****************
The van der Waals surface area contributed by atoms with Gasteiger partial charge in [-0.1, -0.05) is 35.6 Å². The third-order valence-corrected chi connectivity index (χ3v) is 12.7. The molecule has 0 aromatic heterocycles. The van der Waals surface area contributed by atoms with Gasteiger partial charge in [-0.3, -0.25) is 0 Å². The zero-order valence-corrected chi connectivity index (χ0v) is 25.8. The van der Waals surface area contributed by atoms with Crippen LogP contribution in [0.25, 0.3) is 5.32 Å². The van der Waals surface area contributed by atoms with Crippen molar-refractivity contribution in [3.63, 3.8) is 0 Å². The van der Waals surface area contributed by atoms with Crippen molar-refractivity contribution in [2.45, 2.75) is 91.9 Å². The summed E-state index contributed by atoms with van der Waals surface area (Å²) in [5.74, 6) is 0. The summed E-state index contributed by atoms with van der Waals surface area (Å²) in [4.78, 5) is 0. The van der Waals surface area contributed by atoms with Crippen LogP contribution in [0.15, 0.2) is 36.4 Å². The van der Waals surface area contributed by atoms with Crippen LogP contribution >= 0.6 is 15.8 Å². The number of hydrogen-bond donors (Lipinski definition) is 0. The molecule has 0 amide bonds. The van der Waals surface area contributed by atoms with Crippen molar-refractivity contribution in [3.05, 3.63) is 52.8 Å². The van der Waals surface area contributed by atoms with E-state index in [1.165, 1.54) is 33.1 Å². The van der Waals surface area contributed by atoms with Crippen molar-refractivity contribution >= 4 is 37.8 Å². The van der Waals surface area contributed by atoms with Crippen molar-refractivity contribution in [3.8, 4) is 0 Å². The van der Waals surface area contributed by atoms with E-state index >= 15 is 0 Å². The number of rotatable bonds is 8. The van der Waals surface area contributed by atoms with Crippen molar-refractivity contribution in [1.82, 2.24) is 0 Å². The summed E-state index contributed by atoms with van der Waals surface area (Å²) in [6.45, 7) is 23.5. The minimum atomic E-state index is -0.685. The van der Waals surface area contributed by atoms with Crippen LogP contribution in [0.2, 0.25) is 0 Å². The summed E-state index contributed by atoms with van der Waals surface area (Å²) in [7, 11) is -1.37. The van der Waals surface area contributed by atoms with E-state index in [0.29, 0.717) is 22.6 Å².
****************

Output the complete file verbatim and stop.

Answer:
The van der Waals surface area contributed by atoms with Gasteiger partial charge in [-0.1, -0.05) is 35.6 Å². The third-order valence-corrected chi connectivity index (χ3v) is 12.7. The molecule has 0 aromatic heterocycles. The van der Waals surface area contributed by atoms with Gasteiger partial charge in [-0.3, -0.25) is 0 Å². The zero-order valence-corrected chi connectivity index (χ0v) is 25.8. The van der Waals surface area contributed by atoms with Crippen LogP contribution in [0.25, 0.3) is 5.32 Å². The van der Waals surface area contributed by atoms with Crippen molar-refractivity contribution in [3.63, 3.8) is 0 Å². The van der Waals surface area contributed by atoms with Crippen molar-refractivity contribution in [2.45, 2.75) is 91.9 Å². The summed E-state index contributed by atoms with van der Waals surface area (Å²) in [5.74, 6) is 0. The summed E-state index contributed by atoms with van der Waals surface area (Å²) in [4.78, 5) is 0. The van der Waals surface area contributed by atoms with Crippen LogP contribution in [0.15, 0.2) is 36.4 Å². The van der Waals surface area contributed by atoms with Crippen LogP contribution >= 0.6 is 15.8 Å². The number of hydrogen-bond donors (Lipinski definition) is 0. The molecule has 0 amide bonds. The van der Waals surface area contributed by atoms with Crippen molar-refractivity contribution in [3.05, 3.63) is 52.8 Å². The van der Waals surface area contributed by atoms with E-state index in [1.165, 1.54) is 33.1 Å². The van der Waals surface area contributed by atoms with Crippen molar-refractivity contribution >= 4 is 37.8 Å². The van der Waals surface area contributed by atoms with Crippen molar-refractivity contribution in [3.8, 4) is 0 Å². The van der Waals surface area contributed by atoms with E-state index >= 15 is 0 Å². The number of rotatable bonds is 8. The van der Waals surface area contributed by atoms with Crippen molar-refractivity contribution in [1.82, 2.24) is 0 Å². The summed E-state index contributed by atoms with van der Waals surface area (Å²) in [6.45, 7) is 23.5. The minimum atomic E-state index is -0.685. The van der Waals surface area contributed by atoms with Crippen LogP contribution in [0.2, 0.25) is 0 Å². The summed E-state index contributed by atoms with van der Waals surface area (Å²) in [7, 11) is -1.37. The van der Waals surface area contributed by atoms with E-state index in [0.29, 0.717) is 22.6 Å².